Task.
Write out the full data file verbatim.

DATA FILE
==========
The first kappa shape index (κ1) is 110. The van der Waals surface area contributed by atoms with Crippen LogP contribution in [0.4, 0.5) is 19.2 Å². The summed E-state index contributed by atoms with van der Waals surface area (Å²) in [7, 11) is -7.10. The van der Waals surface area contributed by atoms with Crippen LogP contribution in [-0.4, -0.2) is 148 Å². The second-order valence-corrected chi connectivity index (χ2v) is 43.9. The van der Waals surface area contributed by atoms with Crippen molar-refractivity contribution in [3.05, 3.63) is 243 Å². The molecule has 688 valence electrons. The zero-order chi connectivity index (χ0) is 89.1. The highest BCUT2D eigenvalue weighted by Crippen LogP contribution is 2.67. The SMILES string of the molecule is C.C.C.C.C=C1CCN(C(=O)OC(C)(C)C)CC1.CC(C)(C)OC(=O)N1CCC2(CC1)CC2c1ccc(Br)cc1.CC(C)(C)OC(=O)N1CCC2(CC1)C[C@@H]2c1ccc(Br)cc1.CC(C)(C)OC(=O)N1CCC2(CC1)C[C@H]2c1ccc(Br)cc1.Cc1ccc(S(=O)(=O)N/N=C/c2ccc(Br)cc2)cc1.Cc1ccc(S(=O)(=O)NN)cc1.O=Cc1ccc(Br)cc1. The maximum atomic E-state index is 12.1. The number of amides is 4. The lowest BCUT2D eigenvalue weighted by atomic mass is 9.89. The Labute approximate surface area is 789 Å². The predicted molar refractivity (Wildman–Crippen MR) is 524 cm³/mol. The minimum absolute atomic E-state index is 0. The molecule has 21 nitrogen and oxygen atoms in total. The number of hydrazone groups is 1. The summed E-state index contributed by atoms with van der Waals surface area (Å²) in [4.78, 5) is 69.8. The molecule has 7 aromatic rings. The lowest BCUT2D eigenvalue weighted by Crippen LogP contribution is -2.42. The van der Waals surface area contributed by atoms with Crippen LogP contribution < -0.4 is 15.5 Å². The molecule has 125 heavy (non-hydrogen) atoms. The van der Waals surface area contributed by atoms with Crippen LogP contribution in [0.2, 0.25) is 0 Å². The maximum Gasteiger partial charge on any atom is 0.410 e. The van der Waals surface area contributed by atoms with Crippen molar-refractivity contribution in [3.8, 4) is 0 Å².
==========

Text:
The first kappa shape index (κ1) is 110. The van der Waals surface area contributed by atoms with Crippen LogP contribution in [0.4, 0.5) is 19.2 Å². The summed E-state index contributed by atoms with van der Waals surface area (Å²) in [7, 11) is -7.10. The van der Waals surface area contributed by atoms with Crippen LogP contribution in [-0.4, -0.2) is 148 Å². The second-order valence-corrected chi connectivity index (χ2v) is 43.9. The van der Waals surface area contributed by atoms with Crippen molar-refractivity contribution in [3.05, 3.63) is 243 Å². The molecule has 688 valence electrons. The zero-order chi connectivity index (χ0) is 89.1. The highest BCUT2D eigenvalue weighted by Crippen LogP contribution is 2.67. The SMILES string of the molecule is C.C.C.C.C=C1CCN(C(=O)OC(C)(C)C)CC1.CC(C)(C)OC(=O)N1CCC2(CC1)CC2c1ccc(Br)cc1.CC(C)(C)OC(=O)N1CCC2(CC1)C[C@@H]2c1ccc(Br)cc1.CC(C)(C)OC(=O)N1CCC2(CC1)C[C@H]2c1ccc(Br)cc1.Cc1ccc(S(=O)(=O)N/N=C/c2ccc(Br)cc2)cc1.Cc1ccc(S(=O)(=O)NN)cc1.O=Cc1ccc(Br)cc1. The maximum atomic E-state index is 12.1. The number of amides is 4. The lowest BCUT2D eigenvalue weighted by atomic mass is 9.89. The Labute approximate surface area is 789 Å². The predicted molar refractivity (Wildman–Crippen MR) is 524 cm³/mol. The minimum absolute atomic E-state index is 0. The molecule has 21 nitrogen and oxygen atoms in total. The number of hydrazone groups is 1. The summed E-state index contributed by atoms with van der Waals surface area (Å²) in [4.78, 5) is 69.8. The molecule has 7 aromatic rings. The lowest BCUT2D eigenvalue weighted by Crippen LogP contribution is -2.42. The van der Waals surface area contributed by atoms with Crippen LogP contribution < -0.4 is 15.5 Å². The molecule has 125 heavy (non-hydrogen) atoms. The van der Waals surface area contributed by atoms with Crippen LogP contribution in [0.2, 0.25) is 0 Å². The maximum Gasteiger partial charge on any atom is 0.410 e. The van der Waals surface area contributed by atoms with Crippen molar-refractivity contribution in [3.8, 4) is 0 Å².